£60,000 appeal to help West Hampstead twin take his very first step
PUBLISHED: 12:26 16 January 2012
Â© Nigel Sutton email email@example.com
The determined mother of a six-year-old boy with cerebral palsy says her only wish is to see him walk - as she embarks on a £60,000 fundraising campaign to pay for a groundbreaking operation.
Identical twin Jack Smart has been left reliant on a wheelchair or his walking frame to get about after he was diagnosed with the neurological disease at seven-months-old.
After years of physiotherapy, which doctors say can ease Jack’s symptoms but holds little chance of enabling him to walk, his family discovered a pioneering operation which could allow him to walk.
His mother, Angela Smart, a childminder who lives in Beswick Mews, West Hampstead, said: “For me, to see my son be able to walk would be incredible.
“Jack thinks perfectly normally and he knows he is different. I tell him he is special and that when he walks he will be more special.”
She added: “It is heartbreaking to see when the other kids go off to play football, and he is stuck and can’t follow.
“He wants to be able to join in with his brother and kick him up the bum apparently. But he can’t.”
Jack was born six weeks prematurely, but it was his identical twin Ben doctors were initially most concerned about as he weighed just two pounds 11 ounces.
Several months later doctors diagnosed Jack with cerebral palsy, which he developed in the womb.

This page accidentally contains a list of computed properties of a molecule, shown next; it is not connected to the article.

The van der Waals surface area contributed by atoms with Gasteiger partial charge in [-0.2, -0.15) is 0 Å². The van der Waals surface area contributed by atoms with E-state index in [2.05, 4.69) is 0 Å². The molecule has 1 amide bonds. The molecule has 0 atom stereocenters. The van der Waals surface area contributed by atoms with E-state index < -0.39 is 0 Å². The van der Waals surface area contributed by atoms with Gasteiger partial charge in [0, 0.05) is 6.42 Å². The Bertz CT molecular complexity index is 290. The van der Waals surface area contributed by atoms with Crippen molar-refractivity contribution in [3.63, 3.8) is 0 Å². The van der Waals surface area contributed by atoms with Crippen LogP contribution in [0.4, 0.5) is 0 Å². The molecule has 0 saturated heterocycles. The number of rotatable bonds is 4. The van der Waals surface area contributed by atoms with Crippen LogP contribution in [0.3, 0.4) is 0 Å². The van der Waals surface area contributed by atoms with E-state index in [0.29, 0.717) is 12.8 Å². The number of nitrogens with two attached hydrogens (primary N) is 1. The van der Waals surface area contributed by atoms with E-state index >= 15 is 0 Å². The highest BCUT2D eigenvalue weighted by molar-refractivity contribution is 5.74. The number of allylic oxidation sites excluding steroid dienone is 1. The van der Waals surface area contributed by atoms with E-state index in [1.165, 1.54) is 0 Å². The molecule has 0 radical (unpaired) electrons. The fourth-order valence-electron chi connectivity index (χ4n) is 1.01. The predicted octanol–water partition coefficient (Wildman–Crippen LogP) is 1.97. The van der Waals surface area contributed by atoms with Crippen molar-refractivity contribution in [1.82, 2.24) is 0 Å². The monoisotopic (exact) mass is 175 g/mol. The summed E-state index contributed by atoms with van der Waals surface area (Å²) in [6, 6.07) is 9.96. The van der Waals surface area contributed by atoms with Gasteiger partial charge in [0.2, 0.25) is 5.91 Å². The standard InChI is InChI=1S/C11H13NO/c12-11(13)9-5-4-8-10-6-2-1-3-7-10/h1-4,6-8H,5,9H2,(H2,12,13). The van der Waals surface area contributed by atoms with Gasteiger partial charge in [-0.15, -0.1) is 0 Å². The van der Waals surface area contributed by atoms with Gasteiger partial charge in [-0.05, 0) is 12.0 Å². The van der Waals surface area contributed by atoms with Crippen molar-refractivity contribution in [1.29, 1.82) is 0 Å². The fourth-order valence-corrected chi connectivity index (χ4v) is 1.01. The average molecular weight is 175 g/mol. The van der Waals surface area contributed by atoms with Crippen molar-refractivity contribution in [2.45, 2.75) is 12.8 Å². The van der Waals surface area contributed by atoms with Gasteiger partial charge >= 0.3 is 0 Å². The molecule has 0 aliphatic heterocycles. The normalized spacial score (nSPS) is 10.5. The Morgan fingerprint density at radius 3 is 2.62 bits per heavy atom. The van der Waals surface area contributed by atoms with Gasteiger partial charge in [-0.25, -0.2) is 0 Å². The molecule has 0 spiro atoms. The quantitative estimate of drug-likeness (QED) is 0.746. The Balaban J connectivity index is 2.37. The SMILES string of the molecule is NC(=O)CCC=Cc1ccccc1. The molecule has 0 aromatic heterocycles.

His family were told about the new operation by a friend, but despite pleading with NHS doctors to consider Jack for the treatment they were told he was not a priority case.
As well as wanting to transform Jack’s quality of life, his family want to raise awareness of the life-changing operation so that other cerebral palsy sufferers can access it.
Jack’s grandmother Janis Smart said: “I feel a bit let down by the NHS because of the lack of help. I felt no one was supporting us so we had to go out on our own and do it.
“We are not the only ones in this situation – hundreds of other people have the same problem with the NHS.
“They are extremely reluctant to recommend it, but it has the power to change lives.”
The six-year-old, who goes to Beckford Primary School, has been accepted for the surgery by its American pioneer, Dr Parks at St. Louis’ Children’s Hospital in Missouri.
But his family must raise around £60,000 to pay for the operation.
They have so far raised nearly £1,500, but are relying on public generosity to reach the full amount.
Residents are asked to donate at www.jacks-hope.co.uk
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